The June/July 2022 issue of Choral Journal is online and features an article titled “Social and Emotional Learning for Choirs: Strategies for the Classroom” by Colleen B. McNickle and Coty Raven Morris. You can read it in its entirety at acda.org/choraljournal. Following is a portion from the introduction.
Students in choir explore, experience, and process their emotions through music making in a social setting on a daily basis. Using music as a vehicle for expression, choir teachers have the opportunity to facilitate conversations and musical experiences that allow their students of all ages to interact not only with their own emotions, but also with the emotional expressions of their classmates, school communities, and music communities at large. Whether they know it or not, most choir teachers are implementing tenets of Social Emotional Learning (SEL) in their classroom regularly. The goal of this article is to share ways choir teachers might intentionally imbed SEL in their everyday interactions with students to benefit the social, emotional, and musical elements of a choral classroom.
Educational leaders at state and local levels are promoting SEL at unprecedented rates. Researchers predict that schools and districts will be adopting SEL more quickly during the coming years in response to increased reports of student emotional challenges following social isolation, high levels of student stress and anxiety, and a loss of engagement. For the past two decades, researchers and educational leaders have shared that learning is a social and emotional endeavor and that the arts are particularly suited to explore social and emotional processes. Choir classrooms can be a natural hub for this sort of learning: students socialize and build community within their sections and ensembles; singers explore the spectrum of emotions through varied repertoire; and choirs express those emotions daily through performance.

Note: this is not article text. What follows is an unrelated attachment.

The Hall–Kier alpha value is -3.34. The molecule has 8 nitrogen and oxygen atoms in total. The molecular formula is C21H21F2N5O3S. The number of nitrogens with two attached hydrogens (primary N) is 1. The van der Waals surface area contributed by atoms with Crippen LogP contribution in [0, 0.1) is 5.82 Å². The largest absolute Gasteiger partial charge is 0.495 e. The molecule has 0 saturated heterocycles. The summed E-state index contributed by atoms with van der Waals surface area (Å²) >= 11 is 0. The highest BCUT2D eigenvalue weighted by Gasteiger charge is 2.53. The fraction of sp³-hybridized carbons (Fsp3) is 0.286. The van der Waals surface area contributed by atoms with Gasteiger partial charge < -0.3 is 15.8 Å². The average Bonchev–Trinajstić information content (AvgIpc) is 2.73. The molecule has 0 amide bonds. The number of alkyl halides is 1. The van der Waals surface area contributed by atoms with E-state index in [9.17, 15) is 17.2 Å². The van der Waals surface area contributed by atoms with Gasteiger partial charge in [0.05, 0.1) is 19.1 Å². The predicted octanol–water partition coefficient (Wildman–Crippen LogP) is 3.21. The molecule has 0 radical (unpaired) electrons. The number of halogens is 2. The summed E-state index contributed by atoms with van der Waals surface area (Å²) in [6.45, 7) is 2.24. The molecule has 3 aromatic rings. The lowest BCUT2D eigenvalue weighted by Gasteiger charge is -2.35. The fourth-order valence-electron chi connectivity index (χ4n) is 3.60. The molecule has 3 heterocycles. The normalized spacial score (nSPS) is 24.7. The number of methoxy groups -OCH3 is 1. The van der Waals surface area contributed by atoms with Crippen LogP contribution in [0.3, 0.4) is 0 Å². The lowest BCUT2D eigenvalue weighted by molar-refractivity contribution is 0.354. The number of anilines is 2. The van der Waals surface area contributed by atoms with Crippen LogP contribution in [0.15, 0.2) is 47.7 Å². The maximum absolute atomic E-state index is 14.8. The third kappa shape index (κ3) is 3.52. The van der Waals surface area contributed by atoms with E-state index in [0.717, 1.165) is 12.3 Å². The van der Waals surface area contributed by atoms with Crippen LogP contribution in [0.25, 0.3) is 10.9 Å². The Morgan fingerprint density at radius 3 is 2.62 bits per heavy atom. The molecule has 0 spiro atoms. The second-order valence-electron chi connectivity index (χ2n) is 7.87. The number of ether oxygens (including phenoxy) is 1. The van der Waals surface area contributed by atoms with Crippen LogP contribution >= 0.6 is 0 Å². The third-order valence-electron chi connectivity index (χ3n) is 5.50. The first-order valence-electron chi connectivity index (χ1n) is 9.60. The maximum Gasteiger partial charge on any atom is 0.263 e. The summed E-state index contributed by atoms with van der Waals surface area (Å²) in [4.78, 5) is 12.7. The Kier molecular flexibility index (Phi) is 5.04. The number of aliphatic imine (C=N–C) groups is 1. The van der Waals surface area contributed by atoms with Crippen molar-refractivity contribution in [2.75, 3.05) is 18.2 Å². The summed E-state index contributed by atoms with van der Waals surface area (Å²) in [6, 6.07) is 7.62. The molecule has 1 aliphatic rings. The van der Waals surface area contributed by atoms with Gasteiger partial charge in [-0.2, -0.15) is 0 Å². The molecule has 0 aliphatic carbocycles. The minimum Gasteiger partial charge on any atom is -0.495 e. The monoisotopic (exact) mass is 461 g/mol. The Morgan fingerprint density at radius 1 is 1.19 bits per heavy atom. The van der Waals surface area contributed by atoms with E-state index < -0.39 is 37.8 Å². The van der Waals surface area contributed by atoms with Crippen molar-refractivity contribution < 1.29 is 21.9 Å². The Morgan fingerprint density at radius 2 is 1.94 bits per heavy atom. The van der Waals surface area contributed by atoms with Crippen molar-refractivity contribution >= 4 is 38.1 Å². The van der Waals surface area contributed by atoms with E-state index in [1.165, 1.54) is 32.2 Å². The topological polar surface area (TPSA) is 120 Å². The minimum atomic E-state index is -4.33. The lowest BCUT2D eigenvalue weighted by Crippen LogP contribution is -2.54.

Choir students, however, do not gain social and emotional skills simply by participating in choir. A choir teacher with an SEL focus must intentionally integrate SEL constructs into their teaching and everyday interactions with students. By singing and performing, listening to, and analyzing musics from a variety of composers and contexts, singers at every age have the opportunity to interact with a plethora of social and emotional constructs. Although the idea of SEL may feel elementary, we have found fundamental benefits to intentionally addressing social and emotional skills with choristers in school, university, and community or church ensembles. In this article, we discuss the key components of SEL; the ways in which choir teachers may weave SEL into their lessons, expectations, and classroom culture; and provide activities and discussions that may enhance the social and emotional learning that is so important for the choral ensemble. Although this article focuses on students in the choral classroom, most, if not all, of the tools we discuss are appropriate for elementary, secondary, post-secondary, community, and church ensembles. It is never too early or too late to address SEL competencies.
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Read the rest of this article in the June/July 2022 issue of Choral Journal.